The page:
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Guru
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NASA Crossbow!

12/16/2011 4:15 AM

Yup Nasa are making a big crossbow to shoot a sampling probe into an asteroid.
It ain't rocket science, but it amused me.
Del

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#1

Re: NASA Crossbow!

12/16/2011 5:27 AM

"The predator" at $700 is purported to be the most powerful crossbow on the market, and capable of 375fps arrow velocity with a 175 lb draw weight, the NASA model has 1000 lb draw weight and 1/2" steel cable but a much larger projectile...awesome

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#2

Re: NASA Crossbow!

12/16/2011 7:04 AM

What kind of wood are they using?

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#3
In reply to #2

Re: NASA Crossbow!

12/16/2011 7:21 AM

I don't think NASA know what wood is.
I did wonder why they aren't using a carbon fibre coposite, but my guess is that steel is more relaiable in the rigours of space, also in the event of failure composites may be liable to spread more debris?
They could save a huge amount of tip mass and thus recoil by removing all the hardware and using a proper modern string material rather than steel cable.
Del

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#17
In reply to #3

Re: NASA Crossbow!

12/17/2011 11:05 AM

NASA is most likely using automotive leaf springs and steel cables due to budgetary constraints. I suspect the steel leaf springs may have been salvaged from a local junk yard. The steel cable is probably came from an elevator somewhere- elevator cables, by law, have to be replaced long before their useful life has been reached. Obviously, a premature failure of a worn steel cable is not going to be a show-stopper at this stage of the game.

Next up- mounting said crossbow to an armored vehicle to replace the cannon (Department of Defense is facing similar budgetary constraints)...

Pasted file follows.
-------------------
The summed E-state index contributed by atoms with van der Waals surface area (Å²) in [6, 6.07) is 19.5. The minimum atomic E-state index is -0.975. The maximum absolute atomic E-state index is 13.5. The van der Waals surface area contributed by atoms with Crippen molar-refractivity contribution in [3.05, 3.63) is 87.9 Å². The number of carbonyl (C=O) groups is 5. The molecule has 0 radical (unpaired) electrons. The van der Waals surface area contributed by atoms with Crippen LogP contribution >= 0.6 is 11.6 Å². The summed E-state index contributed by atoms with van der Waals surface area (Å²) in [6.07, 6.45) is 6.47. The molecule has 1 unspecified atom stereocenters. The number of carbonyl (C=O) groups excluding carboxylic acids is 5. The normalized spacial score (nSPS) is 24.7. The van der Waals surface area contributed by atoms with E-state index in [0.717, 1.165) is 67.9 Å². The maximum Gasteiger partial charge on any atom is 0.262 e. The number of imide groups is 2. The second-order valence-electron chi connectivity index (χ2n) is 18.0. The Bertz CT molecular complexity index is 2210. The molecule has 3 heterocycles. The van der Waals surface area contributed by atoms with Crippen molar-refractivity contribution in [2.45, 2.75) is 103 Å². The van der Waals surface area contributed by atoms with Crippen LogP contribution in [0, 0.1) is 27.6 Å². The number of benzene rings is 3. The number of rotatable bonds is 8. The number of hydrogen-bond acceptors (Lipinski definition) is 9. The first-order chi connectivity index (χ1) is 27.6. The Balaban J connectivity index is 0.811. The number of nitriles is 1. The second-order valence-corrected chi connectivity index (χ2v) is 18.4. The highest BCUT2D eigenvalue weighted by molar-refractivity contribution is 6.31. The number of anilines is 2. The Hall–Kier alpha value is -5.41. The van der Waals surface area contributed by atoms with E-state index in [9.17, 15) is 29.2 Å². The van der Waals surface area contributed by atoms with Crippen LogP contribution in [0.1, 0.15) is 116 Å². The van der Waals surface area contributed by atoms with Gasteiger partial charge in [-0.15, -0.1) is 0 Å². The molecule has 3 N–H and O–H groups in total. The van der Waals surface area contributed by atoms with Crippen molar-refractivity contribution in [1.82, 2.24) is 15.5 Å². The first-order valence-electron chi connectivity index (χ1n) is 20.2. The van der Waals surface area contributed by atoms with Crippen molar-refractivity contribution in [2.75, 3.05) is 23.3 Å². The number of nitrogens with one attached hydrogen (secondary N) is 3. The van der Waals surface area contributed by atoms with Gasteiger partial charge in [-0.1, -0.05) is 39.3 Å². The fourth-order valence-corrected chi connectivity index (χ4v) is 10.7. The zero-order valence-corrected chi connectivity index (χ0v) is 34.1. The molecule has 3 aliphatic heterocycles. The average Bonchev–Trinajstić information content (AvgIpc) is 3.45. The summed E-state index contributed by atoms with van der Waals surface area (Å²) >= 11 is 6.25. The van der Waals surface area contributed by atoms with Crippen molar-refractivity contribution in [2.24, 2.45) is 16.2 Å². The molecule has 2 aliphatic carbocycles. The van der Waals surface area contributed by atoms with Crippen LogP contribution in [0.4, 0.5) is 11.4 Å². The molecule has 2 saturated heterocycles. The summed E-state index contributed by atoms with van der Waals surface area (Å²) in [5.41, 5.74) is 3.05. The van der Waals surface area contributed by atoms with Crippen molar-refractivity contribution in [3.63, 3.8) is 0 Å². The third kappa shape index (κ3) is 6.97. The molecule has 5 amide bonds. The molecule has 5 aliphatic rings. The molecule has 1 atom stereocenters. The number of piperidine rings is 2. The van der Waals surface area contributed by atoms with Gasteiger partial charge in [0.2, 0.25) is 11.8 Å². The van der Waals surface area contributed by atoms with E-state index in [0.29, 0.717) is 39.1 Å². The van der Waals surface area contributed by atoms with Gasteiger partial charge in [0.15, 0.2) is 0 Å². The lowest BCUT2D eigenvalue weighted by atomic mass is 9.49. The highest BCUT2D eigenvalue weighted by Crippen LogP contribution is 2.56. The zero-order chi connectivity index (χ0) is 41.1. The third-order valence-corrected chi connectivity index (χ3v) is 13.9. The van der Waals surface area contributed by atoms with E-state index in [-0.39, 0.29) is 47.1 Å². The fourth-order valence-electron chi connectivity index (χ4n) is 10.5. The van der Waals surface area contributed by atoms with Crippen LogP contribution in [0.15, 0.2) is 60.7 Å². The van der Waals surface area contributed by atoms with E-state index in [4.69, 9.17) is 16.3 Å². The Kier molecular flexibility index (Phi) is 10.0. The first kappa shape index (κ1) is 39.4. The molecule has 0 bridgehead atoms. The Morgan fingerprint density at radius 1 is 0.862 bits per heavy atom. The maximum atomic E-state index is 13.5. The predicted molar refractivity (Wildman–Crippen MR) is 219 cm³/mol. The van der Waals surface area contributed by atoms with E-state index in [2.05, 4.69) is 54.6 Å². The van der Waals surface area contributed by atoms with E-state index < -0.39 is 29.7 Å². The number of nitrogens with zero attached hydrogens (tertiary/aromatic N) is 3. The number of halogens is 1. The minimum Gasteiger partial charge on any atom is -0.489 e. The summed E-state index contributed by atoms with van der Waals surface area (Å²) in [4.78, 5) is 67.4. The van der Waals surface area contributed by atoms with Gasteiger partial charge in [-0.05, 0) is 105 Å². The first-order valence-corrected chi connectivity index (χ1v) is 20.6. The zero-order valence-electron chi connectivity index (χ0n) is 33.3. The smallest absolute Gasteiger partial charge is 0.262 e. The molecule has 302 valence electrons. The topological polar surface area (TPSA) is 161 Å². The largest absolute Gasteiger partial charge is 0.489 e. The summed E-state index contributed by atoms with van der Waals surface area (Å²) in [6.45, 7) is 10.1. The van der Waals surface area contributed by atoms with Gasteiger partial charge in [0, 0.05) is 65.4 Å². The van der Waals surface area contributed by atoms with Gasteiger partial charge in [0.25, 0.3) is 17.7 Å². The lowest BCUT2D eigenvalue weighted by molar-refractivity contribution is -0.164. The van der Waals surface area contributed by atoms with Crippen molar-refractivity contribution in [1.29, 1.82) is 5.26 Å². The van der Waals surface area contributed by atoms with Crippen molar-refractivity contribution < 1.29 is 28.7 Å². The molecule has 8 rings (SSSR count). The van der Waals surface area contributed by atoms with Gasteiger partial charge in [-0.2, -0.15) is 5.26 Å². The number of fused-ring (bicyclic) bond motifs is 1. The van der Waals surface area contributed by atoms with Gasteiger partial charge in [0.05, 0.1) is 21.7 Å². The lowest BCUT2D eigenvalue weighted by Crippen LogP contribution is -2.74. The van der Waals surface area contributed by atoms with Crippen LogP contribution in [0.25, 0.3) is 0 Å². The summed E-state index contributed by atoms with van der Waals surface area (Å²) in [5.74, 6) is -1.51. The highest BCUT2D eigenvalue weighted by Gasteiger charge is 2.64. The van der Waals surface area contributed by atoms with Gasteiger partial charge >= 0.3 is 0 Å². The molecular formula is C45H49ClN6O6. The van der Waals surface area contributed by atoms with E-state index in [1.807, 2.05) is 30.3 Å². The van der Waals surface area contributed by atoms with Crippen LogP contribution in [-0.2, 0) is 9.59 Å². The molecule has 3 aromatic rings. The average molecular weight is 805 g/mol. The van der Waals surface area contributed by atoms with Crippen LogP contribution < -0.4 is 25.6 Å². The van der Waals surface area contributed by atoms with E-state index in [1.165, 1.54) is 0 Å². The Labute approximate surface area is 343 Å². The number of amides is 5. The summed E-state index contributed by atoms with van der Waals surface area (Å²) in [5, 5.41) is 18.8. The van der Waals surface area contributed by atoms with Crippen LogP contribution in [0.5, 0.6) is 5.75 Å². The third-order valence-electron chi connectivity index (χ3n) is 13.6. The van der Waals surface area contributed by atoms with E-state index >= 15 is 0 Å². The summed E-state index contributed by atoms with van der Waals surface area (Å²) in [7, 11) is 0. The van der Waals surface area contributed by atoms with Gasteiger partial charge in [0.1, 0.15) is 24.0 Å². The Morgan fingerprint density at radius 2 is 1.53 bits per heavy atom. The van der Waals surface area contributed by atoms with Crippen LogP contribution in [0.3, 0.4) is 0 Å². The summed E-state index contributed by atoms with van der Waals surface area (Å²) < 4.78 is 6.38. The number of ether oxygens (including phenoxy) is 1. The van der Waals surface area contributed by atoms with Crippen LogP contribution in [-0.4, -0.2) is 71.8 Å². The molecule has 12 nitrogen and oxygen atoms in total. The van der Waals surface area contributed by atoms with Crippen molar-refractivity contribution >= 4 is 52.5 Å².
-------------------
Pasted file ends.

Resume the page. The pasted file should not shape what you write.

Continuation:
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#4

Re: NASA Crossbow!

12/16/2011 7:44 AM

I just wonder how they are going to correct the opposing forces it will have on the platform which it's fired from. All I can see is the platform spinning in space in the opposite direction. Tethered to the projectile which they intended to retrieve their sample.

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#5
In reply to #4

Re: NASA Crossbow!

12/16/2011 7:47 AM

Indeed, that's why I was surprised they didn't use a lighter weight bow and string. They could easilly get the same power from much less mass and draw weight, they must be wasting a lot of the energy in accelerating the ironmongery rather than getting it all into the projectile.
It's been made by engineers rather than bowyers.
Del

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#13
In reply to #5

Re: NASA Crossbow!

12/17/2011 12:07 AM

It might be that their planning on the added opposing moment of inertia from the recoiling ironmongery (I love that word) mass to help stabilize the launch platform. No offence my furry friend, but this cross bow will not have the luxury of a twelve to thirteen stone marksman holding the crossbow as the 420 grain bolt gets launched.

What I wonder about in this mission is what will happen after the tethered bolt impacts the mysterious comet core? What contingency scenarios have they planned for when comet and probe are not exactly moving in parallel? How do they retract a core sample out of the comet and not a probe into the comet?

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#14
In reply to #13

Re: NASA Crossbow!

12/17/2011 12:18 AM

Silly me.